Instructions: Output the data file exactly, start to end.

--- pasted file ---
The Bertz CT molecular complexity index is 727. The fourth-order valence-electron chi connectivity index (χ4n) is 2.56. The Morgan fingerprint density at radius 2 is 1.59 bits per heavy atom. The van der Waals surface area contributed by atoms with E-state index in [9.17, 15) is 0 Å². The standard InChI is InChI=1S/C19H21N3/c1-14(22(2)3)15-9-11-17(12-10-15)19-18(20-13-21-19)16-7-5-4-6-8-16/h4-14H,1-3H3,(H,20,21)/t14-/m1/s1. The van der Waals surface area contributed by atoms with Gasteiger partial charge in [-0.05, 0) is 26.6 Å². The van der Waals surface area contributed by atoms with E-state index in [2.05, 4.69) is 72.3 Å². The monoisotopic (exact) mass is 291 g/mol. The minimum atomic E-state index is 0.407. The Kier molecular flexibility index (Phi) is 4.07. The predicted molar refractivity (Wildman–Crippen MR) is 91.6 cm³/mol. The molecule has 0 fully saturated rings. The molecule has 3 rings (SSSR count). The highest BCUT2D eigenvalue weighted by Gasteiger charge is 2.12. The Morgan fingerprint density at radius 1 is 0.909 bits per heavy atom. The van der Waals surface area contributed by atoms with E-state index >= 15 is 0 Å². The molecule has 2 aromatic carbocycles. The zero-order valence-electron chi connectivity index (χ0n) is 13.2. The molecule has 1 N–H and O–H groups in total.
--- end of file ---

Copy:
The Bertz CT molecular complexity index is 727. The fourth-order valence-electron chi connectivity index (χ4n) is 2.56. The Morgan fingerprint density at radius 2 is 1.59 bits per heavy atom. The van der Waals surface area contributed by atoms with E-state index in [9.17, 15) is 0 Å². The standard InChI is InChI=1S/C19H21N3/c1-14(22(2)3)15-9-11-17(12-10-15)19-18(20-13-21-19)16-7-5-4-6-8-16/h4-14H,1-3H3,(H,20,21)/t14-/m1/s1. The van der Waals surface area contributed by atoms with Gasteiger partial charge in [-0.05, 0) is 26.6 Å². The van der Waals surface area contributed by atoms with E-state index in [2.05, 4.69) is 72.3 Å². The monoisotopic (exact) mass is 291 g/mol. The minimum atomic E-state index is 0.407. The Kier molecular flexibility index (Phi) is 4.07. The predicted molar refractivity (Wildman–Crippen MR) is 91.6 cm³/mol. The molecule has 0 fully saturated rings. The molecule has 3 rings (SSSR count). The highest BCUT2D eigenvalue weighted by Gasteiger charge is 2.12. The Morgan fingerprint density at radius 1 is 0.909 bits per heavy atom. The van der Waals surface area contributed by atoms with E-state index >= 15 is 0 Å². The molecule has 2 aromatic carbocycles. The zero-order valence-electron chi connectivity index (χ0n) is 13.2. The molecule has 1 N–H and O–H groups in total.